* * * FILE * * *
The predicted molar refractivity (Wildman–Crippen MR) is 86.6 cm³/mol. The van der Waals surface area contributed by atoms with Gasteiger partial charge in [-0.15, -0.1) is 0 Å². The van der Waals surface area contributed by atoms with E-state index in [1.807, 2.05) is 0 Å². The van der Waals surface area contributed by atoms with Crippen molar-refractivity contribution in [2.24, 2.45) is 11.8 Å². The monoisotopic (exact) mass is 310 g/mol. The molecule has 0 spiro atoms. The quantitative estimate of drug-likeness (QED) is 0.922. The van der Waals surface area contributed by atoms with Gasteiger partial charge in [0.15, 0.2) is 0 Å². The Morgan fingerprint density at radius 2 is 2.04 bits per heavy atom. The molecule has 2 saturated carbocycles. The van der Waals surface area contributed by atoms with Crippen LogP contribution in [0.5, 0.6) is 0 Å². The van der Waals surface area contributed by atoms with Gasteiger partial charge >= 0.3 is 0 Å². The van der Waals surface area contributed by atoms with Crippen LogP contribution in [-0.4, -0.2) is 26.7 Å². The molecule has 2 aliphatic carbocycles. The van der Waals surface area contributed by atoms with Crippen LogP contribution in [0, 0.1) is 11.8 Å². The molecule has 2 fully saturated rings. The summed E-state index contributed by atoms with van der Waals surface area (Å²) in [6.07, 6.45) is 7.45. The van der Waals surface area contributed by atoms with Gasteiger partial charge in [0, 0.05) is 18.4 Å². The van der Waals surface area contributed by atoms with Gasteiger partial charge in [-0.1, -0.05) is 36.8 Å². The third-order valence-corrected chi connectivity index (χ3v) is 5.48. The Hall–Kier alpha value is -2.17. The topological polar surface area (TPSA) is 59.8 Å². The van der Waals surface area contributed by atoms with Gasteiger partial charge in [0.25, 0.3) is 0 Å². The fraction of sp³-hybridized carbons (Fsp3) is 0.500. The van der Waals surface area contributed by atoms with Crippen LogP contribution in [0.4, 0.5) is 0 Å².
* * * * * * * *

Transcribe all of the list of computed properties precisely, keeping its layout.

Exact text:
The predicted molar refractivity (Wildman–Crippen MR) is 86.6 cm³/mol. The van der Waals surface area contributed by atoms with Gasteiger partial charge in [-0.15, -0.1) is 0 Å². The van der Waals surface area contributed by atoms with E-state index in [1.807, 2.05) is 0 Å². The van der Waals surface area contributed by atoms with Crippen molar-refractivity contribution in [2.24, 2.45) is 11.8 Å². The monoisotopic (exact) mass is 310 g/mol. The molecule has 0 spiro atoms. The quantitative estimate of drug-likeness (QED) is 0.922. The van der Waals surface area contributed by atoms with Gasteiger partial charge in [0.15, 0.2) is 0 Å². The Morgan fingerprint density at radius 2 is 2.04 bits per heavy atom. The molecule has 2 saturated carbocycles. The van der Waals surface area contributed by atoms with Crippen LogP contribution in [0.5, 0.6) is 0 Å². The van der Waals surface area contributed by atoms with Gasteiger partial charge >= 0.3 is 0 Å². The van der Waals surface area contributed by atoms with Crippen LogP contribution in [-0.4, -0.2) is 26.7 Å². The molecule has 2 aliphatic carbocycles. The van der Waals surface area contributed by atoms with Crippen LogP contribution in [0, 0.1) is 11.8 Å². The molecule has 2 fully saturated rings. The summed E-state index contributed by atoms with van der Waals surface area (Å²) in [6.07, 6.45) is 7.45. The van der Waals surface area contributed by atoms with Gasteiger partial charge in [0, 0.05) is 18.4 Å². The van der Waals surface area contributed by atoms with Gasteiger partial charge in [-0.1, -0.05) is 36.8 Å². The third-order valence-corrected chi connectivity index (χ3v) is 5.48. The Hall–Kier alpha value is -2.17. The topological polar surface area (TPSA) is 59.8 Å². The van der Waals surface area contributed by atoms with Gasteiger partial charge in [0.25, 0.3) is 0 Å². The fraction of sp³-hybridized carbons (Fsp3) is 0.500. The van der Waals surface area contributed by atoms with Crippen LogP contribution in [0.4, 0.5) is 0 Å².